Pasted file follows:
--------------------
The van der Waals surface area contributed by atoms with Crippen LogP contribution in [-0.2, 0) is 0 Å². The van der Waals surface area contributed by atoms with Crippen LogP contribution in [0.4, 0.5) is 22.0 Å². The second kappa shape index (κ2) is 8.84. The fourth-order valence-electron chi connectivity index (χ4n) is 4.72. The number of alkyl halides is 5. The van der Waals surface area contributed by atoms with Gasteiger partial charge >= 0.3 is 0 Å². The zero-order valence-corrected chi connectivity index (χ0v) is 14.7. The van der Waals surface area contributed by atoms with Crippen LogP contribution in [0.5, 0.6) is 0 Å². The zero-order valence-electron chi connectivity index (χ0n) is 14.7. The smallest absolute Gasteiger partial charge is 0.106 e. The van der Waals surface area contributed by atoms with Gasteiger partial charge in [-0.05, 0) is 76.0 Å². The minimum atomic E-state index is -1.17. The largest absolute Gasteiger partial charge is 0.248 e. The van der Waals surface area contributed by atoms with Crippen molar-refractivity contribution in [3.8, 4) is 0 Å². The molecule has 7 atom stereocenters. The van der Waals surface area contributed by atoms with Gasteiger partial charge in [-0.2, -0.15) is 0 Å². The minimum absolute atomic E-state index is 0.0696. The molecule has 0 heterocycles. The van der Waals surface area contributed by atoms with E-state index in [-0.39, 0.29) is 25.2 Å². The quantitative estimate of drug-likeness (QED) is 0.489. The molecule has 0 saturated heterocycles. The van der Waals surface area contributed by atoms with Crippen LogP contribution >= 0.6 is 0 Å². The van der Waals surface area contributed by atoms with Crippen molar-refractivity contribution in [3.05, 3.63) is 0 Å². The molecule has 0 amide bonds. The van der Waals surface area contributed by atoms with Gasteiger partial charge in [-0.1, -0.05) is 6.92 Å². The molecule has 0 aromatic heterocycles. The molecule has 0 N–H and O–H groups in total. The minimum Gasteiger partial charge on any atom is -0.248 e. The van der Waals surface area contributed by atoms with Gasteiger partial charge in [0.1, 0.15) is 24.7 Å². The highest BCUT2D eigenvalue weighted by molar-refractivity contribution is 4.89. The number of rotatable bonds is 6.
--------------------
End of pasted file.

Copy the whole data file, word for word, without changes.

The van der Waals surface area contributed by atoms with Crippen LogP contribution in [-0.2, 0) is 0 Å². The van der Waals surface area contributed by atoms with Crippen LogP contribution in [0.4, 0.5) is 22.0 Å². The second kappa shape index (κ2) is 8.84. The fourth-order valence-electron chi connectivity index (χ4n) is 4.72. The number of alkyl halides is 5. The van der Waals surface area contributed by atoms with Gasteiger partial charge >= 0.3 is 0 Å². The zero-order valence-corrected chi connectivity index (χ0v) is 14.7. The van der Waals surface area contributed by atoms with Crippen LogP contribution in [0.5, 0.6) is 0 Å². The zero-order valence-electron chi connectivity index (χ0n) is 14.7. The smallest absolute Gasteiger partial charge is 0.106 e. The van der Waals surface area contributed by atoms with Gasteiger partial charge in [-0.05, 0) is 76.0 Å². The minimum atomic E-state index is -1.17. The largest absolute Gasteiger partial charge is 0.248 e. The van der Waals surface area contributed by atoms with Crippen molar-refractivity contribution in [3.8, 4) is 0 Å². The molecule has 7 atom stereocenters. The van der Waals surface area contributed by atoms with Gasteiger partial charge in [-0.2, -0.15) is 0 Å². The minimum absolute atomic E-state index is 0.0696. The molecule has 0 heterocycles. The van der Waals surface area contributed by atoms with E-state index in [-0.39, 0.29) is 25.2 Å². The quantitative estimate of drug-likeness (QED) is 0.489. The molecule has 0 saturated heterocycles. The van der Waals surface area contributed by atoms with Crippen LogP contribution >= 0.6 is 0 Å². The van der Waals surface area contributed by atoms with Crippen molar-refractivity contribution in [3.05, 3.63) is 0 Å². The molecule has 0 amide bonds. The van der Waals surface area contributed by atoms with Gasteiger partial charge in [-0.1, -0.05) is 6.92 Å². The molecule has 0 aromatic heterocycles. The molecule has 0 N–H and O–H groups in total. The minimum Gasteiger partial charge on any atom is -0.248 e. The van der Waals surface area contributed by atoms with Gasteiger partial charge in [0.1, 0.15) is 24.7 Å². The highest BCUT2D eigenvalue weighted by molar-refractivity contribution is 4.89. The number of rotatable bonds is 6.